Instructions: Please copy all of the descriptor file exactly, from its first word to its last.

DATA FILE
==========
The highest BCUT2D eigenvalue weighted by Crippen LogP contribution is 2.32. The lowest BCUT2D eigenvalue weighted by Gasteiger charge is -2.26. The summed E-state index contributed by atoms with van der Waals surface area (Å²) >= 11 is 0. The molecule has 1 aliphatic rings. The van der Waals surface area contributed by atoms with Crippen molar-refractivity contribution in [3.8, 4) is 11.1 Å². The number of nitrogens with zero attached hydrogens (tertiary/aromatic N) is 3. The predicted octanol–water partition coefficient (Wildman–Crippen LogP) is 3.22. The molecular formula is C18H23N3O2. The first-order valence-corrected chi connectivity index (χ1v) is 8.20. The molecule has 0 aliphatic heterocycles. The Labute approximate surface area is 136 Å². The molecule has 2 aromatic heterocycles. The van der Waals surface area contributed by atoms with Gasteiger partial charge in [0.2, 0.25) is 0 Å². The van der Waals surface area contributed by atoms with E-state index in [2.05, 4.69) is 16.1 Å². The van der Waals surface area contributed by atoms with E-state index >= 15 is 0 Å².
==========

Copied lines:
The highest BCUT2D eigenvalue weighted by Crippen LogP contribution is 2.32. The lowest BCUT2D eigenvalue weighted by Gasteiger charge is -2.26. The summed E-state index contributed by atoms with van der Waals surface area (Å²) >= 11 is 0. The molecule has 1 aliphatic rings. The van der Waals surface area contributed by atoms with Crippen molar-refractivity contribution in [3.8, 4) is 11.1 Å². The number of nitrogens with zero attached hydrogens (tertiary/aromatic N) is 3. The predicted octanol–water partition coefficient (Wildman–Crippen LogP) is 3.22. The molecular formula is C18H23N3O2. The first-order valence-corrected chi connectivity index (χ1v) is 8.20. The molecule has 0 aliphatic heterocycles. The Labute approximate surface area is 136 Å². The molecule has 2 aromatic heterocycles. The van der Waals surface area contributed by atoms with Gasteiger partial charge in [0.2, 0.25) is 0 Å². The van der Waals surface area contributed by atoms with E-state index in [2.05, 4.69) is 16.1 Å². The van der Waals surface area contributed by atoms with E-state index >= 15 is 0 Å².